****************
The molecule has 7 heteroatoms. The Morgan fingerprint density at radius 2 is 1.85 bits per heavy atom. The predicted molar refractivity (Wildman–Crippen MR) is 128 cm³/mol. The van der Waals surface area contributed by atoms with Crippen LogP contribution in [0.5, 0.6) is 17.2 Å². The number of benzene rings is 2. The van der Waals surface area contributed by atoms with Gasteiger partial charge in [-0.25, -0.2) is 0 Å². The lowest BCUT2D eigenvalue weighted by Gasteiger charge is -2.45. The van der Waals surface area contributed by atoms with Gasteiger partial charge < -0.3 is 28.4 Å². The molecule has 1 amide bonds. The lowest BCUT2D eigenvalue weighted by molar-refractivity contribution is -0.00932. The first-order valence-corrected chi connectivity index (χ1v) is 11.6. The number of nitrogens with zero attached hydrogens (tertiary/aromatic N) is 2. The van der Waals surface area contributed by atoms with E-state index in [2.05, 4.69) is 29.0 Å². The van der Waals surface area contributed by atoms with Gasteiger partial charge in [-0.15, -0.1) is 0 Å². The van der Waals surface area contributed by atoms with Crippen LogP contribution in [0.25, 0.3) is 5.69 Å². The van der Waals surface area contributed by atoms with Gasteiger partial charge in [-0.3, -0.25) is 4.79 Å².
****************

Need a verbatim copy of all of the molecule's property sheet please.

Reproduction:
The molecule has 7 heteroatoms. The Morgan fingerprint density at radius 2 is 1.85 bits per heavy atom. The predicted molar refractivity (Wildman–Crippen MR) is 128 cm³/mol. The van der Waals surface area contributed by atoms with Crippen LogP contribution in [0.5, 0.6) is 17.2 Å². The number of benzene rings is 2. The van der Waals surface area contributed by atoms with Gasteiger partial charge in [-0.25, -0.2) is 0 Å². The lowest BCUT2D eigenvalue weighted by Gasteiger charge is -2.45. The van der Waals surface area contributed by atoms with Gasteiger partial charge < -0.3 is 28.4 Å². The molecule has 1 amide bonds. The lowest BCUT2D eigenvalue weighted by molar-refractivity contribution is -0.00932. The first-order valence-corrected chi connectivity index (χ1v) is 11.6. The number of nitrogens with zero attached hydrogens (tertiary/aromatic N) is 2. The van der Waals surface area contributed by atoms with E-state index in [2.05, 4.69) is 29.0 Å². The van der Waals surface area contributed by atoms with Gasteiger partial charge in [-0.15, -0.1) is 0 Å². The van der Waals surface area contributed by atoms with Crippen LogP contribution in [0.25, 0.3) is 5.69 Å². The van der Waals surface area contributed by atoms with Gasteiger partial charge in [-0.3, -0.25) is 4.79 Å².